Partnership Grant

PIs: dt ogilvie & Kijana Crawford.

Our goals are to increase the representation of tenured and full professor AALANA Women STEM/SBS faculty at RIT through offering new, targeted programs designed to increase and advance Assistant and Associate Women of Color faculty at RIT by enhancing existing faculty development efforts by the Institute and AdvanceRIT. Additionally, we will address the unique challenges experienced by Women of Color faculty and share and promote best practices and strategies to address their needs, including empowerment, inclusion, and other aspects of their professional quality of life. This will be done through a series of workshops crafted to provide the WoC faculty the information, skills, and strategies they need to address the challenges they face and mentoring initiatives designed to meet their needs as junior and mid-career faculty.

This grant allows P&T SMARTS to continue to actively support non-tenure-track, tenure-track, and tenured AALANA faculty to develop successful careers at RIT and to retain them by offering a series of workshops crafted to provide information, skills, and strategies they may need for career navigation.

Professional Development Workshops:

  • Become a Prolific Scholar, a workshop with Tara Gray from New Mexico State University. This workshop was co-sponsored Textbook and Academic Authors (TAA) and the Office of the Provost.
  • Strategies for Teaching Effectiveness, presented by Dr. Keith B. Jenkins and Dr. Reginald Rogers, RIT.
  • Strategies and Choices for Publishing an Academic Book, presented by Bruce Austin, RIT Press’s Director. His academic training is in mediated communication, Before coming to the Press, he was Professor and Chair of the Department (now School) of Communication for 15 years, His writing ranges from scholarly research on the audiences for theatrical motion pictures to journalistic reporting on antiques for a number of periodicals.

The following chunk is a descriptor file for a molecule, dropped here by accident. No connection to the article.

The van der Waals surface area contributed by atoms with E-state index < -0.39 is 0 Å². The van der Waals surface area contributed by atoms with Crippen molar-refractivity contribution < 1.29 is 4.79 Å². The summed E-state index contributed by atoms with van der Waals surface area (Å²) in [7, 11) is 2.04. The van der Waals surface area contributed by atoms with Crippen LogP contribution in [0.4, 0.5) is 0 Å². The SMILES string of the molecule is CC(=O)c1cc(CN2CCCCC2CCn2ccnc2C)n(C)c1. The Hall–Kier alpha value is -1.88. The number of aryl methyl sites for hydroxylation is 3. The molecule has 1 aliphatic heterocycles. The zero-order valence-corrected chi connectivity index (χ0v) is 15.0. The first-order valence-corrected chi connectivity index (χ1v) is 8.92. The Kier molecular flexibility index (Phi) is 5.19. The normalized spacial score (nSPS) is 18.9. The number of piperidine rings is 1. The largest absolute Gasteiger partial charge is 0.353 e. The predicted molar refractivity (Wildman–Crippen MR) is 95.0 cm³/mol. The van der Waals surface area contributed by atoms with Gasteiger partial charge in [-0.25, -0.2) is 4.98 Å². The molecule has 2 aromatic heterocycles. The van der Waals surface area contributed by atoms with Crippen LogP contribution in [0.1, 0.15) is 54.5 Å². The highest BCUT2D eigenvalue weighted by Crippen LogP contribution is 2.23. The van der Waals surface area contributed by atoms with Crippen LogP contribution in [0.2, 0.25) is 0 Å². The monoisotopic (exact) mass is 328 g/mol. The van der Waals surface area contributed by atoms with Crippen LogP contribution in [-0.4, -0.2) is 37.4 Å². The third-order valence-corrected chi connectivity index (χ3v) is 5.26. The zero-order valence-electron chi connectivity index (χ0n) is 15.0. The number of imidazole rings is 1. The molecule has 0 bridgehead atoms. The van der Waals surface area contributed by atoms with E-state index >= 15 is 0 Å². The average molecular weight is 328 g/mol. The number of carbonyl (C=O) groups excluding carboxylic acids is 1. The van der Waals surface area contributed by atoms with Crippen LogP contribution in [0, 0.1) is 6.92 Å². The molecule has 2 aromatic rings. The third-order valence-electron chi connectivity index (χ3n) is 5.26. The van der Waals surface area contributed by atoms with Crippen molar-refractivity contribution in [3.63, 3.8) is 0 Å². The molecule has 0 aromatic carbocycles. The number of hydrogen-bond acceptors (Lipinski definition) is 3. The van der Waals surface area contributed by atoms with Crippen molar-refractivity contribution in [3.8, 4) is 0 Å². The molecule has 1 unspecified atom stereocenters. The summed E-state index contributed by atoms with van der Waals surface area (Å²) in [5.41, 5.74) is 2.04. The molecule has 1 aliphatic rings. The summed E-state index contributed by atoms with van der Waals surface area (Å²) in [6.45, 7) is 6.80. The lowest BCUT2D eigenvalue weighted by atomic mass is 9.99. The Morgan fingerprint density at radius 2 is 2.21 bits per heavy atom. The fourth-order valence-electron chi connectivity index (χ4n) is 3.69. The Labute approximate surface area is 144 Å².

• Promotion to Full professor: Strategies for Preparing a Strong Case Workshop. Presenters: Jeremy Haefner, Twyla Cummings, Sophia Maggelakis, Doreen Edwards, Peter C. Hauser, RIT.
  • Strategies for Teaching Effectiveness, Presented by Dr. Laverne McQuiller-Williams and Professor Joe Williams.
  • Basic elements of a proposal and resources available at RIT. Presenters: Margaret Bailey, Kara Maki, David Bond, and Maria Cortes, RIT.

Deaf and Hard-of-Hearing Connectivity Series

In 2013, the Deaf and Hard of Hearing (DHH) series invited NTID DHH women participants to develop    an agenda for future events. Examples of DHH Connectivity series offerings include discussions with hearing and DHH guests regarding barriers to advancement and strategies for achieving career goals, a panel of experts discussing how to develop proposals for external funding, a meeting with the NTID  Dean, and advice regarding building international networks and partnerships. 

Sessions take a range of formats including on campus events and teleconference events using the NTID CISCO teleconference system. This is an important feature of the series since the population of DHH women academics and professionals is relatively small and often are located fart from RIT; teleconferencing allows DHH NTID women faculty to interact with colleagues nationally and internationally. A subset of the participants in    the career goal sessions decided to work on individualized career planning through collaborative meetings.

Another participant submitted a competitive internal proposal for bringing an internationally known DHH woman to campus; the proposal was funded through a Connect Grant offered through an ADVANCE initiative and as a result Dr. Liisa Kauppenin (recipient of the 2013 United Nations Human Rights Award and former president of the World Federation of the Deaf) presented in both an open session to the university and in special session to DHH women.

Feedback is collected via paper survey at the end of each session. Results indicate a high level of satisfaction with the events and have generated ideas for future events. Examples of Likert questions focused on the degree to which the session was useful, related to career goals, involved presenters knowledgeable presenters, and whether achieved stated objectives. The  average  response  was between 4.25-4.7 on a scale of 1-5. The Connectivity series is entirely managed by the DHH members of the team.